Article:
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Utah Jazz History: Win percentage after 30 games doesn't always predict end of season success (or struggle)

Looking at every Jazz season from the end of Frank Layden till Quin Snyder

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The Utah Jazz are 13-16 after 30 games this season. They have played all 30 games without starting point guard Dante Exum. Furthermore, they have played 16 games without starting center Rudy Gobert. And also played four games without starting power forward Derrick Favors. These may appear to look like excuses. They are in a way. An alternative way to look at is could be that "how the heck are you going to win games playing so many of them without three starters?" It's been a less than ideal start for the team. The question I had was twofold: how bad is this start compared to others; and secondly, is a bad start indicative of a poor finish? To look at this I searched the last 30 seasons of Jazz basketball (from 1986-86 till 2015-16) to find the result.

And well, the TL;DR version of the answer has to be:

  1. This is one of the worst starts in the 30 season data set (4th worst)
  2. There is a positive correlation between 30 game Win% and Full season Win% of 0.777 -- so yeah, most of the time you can expect more of the same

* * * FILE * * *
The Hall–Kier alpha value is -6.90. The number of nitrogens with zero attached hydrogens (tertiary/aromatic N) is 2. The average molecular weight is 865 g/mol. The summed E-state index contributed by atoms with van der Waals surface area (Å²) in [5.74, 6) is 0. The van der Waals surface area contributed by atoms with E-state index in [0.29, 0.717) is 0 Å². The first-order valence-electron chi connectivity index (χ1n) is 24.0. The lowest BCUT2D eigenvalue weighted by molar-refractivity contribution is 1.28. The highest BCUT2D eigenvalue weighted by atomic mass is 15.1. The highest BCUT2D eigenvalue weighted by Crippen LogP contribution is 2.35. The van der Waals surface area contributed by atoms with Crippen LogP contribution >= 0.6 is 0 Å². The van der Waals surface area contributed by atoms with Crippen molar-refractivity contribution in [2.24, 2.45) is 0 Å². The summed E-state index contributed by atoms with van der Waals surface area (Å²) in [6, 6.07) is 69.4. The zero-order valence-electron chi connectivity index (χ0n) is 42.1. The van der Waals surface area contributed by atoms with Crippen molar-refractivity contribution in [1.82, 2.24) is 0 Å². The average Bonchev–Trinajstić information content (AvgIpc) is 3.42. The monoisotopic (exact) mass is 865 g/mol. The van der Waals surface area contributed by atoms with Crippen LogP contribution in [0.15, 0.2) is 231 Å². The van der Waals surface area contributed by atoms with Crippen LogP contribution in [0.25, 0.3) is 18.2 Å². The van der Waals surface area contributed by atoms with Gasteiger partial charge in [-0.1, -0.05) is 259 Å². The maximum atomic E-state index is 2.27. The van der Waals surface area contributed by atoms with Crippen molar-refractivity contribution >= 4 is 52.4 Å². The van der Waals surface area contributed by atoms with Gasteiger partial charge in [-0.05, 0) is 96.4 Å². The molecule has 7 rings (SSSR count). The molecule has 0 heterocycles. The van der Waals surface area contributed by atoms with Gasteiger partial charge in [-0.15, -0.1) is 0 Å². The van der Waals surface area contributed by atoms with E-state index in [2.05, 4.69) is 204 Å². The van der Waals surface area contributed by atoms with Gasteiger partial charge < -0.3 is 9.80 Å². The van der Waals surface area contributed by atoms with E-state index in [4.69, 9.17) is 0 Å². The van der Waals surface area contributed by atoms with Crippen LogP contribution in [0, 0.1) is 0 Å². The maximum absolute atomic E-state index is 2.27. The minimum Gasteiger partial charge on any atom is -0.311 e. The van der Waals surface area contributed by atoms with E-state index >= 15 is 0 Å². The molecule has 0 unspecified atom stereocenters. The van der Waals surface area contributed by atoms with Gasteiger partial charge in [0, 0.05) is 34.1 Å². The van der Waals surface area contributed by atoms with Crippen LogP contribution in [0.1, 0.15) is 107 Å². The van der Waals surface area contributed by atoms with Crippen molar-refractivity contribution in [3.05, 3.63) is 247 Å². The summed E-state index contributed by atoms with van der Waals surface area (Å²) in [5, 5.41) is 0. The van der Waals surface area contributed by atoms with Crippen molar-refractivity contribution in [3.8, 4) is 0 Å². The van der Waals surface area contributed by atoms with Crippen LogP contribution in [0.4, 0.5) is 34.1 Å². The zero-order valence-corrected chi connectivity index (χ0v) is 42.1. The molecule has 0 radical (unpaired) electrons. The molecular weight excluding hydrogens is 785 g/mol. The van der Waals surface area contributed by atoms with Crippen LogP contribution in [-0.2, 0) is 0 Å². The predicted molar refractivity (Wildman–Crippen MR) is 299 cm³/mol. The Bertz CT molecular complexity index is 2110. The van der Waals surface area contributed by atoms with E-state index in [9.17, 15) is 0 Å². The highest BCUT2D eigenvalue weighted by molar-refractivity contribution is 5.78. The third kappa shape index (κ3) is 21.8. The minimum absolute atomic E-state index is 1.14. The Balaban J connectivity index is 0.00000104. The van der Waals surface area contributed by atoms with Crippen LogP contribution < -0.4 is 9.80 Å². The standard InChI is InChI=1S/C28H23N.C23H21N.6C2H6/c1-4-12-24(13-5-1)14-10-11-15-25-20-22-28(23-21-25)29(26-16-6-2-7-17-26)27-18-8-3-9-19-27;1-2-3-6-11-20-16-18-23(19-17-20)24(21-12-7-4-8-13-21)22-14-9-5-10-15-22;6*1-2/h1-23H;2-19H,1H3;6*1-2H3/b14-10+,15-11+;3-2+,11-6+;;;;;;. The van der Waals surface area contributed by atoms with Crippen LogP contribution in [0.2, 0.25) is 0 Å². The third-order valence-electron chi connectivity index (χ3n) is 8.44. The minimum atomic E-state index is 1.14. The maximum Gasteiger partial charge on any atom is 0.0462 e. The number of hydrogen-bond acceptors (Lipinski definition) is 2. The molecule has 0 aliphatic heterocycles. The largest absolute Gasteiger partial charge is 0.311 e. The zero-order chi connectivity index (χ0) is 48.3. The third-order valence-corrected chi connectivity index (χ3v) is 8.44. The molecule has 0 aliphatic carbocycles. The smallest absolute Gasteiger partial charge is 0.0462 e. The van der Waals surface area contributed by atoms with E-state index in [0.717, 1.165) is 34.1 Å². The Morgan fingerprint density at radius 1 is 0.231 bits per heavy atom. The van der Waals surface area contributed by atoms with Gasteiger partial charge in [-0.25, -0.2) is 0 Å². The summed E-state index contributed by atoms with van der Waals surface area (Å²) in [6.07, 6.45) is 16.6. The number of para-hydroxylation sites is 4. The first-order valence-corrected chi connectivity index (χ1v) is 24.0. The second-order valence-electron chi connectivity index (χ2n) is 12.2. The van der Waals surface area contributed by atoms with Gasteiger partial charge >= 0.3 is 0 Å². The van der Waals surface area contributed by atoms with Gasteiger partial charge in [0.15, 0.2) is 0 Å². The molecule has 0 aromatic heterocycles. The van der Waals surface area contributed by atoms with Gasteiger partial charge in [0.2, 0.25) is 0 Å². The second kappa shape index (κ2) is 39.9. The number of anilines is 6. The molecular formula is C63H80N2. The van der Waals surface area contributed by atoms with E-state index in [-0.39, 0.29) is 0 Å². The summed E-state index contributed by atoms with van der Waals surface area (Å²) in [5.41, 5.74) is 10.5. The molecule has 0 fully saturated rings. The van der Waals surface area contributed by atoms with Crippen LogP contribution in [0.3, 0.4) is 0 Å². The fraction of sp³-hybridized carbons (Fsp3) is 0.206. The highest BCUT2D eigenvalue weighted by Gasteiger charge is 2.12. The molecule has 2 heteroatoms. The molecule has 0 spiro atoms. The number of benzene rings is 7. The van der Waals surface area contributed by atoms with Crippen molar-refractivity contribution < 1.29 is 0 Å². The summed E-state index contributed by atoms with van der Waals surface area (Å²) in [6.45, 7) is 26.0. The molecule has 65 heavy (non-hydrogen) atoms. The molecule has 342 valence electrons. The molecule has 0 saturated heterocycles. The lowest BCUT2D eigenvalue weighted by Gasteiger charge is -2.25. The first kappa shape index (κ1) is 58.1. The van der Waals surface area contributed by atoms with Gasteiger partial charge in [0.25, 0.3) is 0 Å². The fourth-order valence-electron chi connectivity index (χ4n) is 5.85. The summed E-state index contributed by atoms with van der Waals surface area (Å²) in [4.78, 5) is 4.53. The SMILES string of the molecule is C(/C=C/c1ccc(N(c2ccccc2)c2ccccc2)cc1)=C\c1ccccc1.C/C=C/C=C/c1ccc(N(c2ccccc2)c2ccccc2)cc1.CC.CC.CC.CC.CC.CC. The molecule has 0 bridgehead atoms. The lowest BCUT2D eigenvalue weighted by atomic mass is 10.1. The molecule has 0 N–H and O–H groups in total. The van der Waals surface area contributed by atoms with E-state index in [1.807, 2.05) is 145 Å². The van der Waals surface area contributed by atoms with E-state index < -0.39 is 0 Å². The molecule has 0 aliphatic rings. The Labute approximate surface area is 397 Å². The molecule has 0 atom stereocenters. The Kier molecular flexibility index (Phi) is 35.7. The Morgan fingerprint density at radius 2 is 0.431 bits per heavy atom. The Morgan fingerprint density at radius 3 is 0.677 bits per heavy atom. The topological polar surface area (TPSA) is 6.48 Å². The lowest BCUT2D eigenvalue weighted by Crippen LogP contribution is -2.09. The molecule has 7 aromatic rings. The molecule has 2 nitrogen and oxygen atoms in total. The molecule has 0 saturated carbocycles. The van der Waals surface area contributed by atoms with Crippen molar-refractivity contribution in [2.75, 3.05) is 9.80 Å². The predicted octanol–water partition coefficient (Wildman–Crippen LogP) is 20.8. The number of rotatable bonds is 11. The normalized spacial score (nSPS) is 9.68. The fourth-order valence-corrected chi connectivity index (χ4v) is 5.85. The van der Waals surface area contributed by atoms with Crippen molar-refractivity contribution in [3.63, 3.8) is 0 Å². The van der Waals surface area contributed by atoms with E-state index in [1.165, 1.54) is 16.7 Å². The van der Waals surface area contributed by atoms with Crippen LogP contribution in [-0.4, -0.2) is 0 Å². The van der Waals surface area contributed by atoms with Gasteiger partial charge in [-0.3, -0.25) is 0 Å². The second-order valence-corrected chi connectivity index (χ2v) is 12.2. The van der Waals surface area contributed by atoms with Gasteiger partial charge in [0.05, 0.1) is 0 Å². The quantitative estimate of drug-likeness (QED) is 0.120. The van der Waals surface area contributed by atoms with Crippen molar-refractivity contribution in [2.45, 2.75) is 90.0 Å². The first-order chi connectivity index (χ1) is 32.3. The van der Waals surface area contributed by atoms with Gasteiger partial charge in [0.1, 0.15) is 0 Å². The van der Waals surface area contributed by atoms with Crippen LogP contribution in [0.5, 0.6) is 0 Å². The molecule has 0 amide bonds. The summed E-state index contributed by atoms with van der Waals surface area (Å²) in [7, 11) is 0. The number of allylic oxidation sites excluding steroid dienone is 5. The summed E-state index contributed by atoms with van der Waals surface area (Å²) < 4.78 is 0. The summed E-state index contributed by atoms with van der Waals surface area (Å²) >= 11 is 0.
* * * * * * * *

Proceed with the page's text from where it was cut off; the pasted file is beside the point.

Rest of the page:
I will add that, well, this year is different because two of the three starters currently out will not be out for the entire season. Furthermore, this opening schedule was brutal. And finally, let's not forget that this is usually a second half team under Quin Snyder. And with everyone (including Alec Burks) back after the All-Star break I can imagine another surge.


1987 2016 Utah Jazz after 30 games

Note: If you don't get the significance of the bottom bar colors, you better ask someone

In the 30 seasons the team has been .500 or above in 24 of the 30 "30 game" sets. In the 29 full seasons the team has been .500 or above in 25 of the 29 "full season" sets.


The worst five starts are 1988 / 2006 (tie) (14 wins), 2016 (13), 2005 (11), 2015 (10), and 2014 (8). What's common between those seasons? Bad schedules are one. But the greater issue seems to just be roster talent and/or roster injuries. When guys are down or the team is shallow the team just doesn't win much. That makes sense. It also follows logical thought. If you have put out a sub .500 team on paper out there on the court, it's likely that they are going to play like a sub .500 team. Duh.

Better at 30 than at the end of the regular season? This has happened a few times, the ultimate "Fool's Gold" season was 2011 when the team looked GREAT after 30, only to be under .500 at the end. Hilarious. I wonder who coached that team? Probably one of the best coaches of all time . . . who then retires during the season.

Last season the team finished better than they started. And that happened two seasons ago as well. This could be a trend if the team does it for the third time in a row. I think it's possible. After all, we can't have freak injuries ALL season long, right?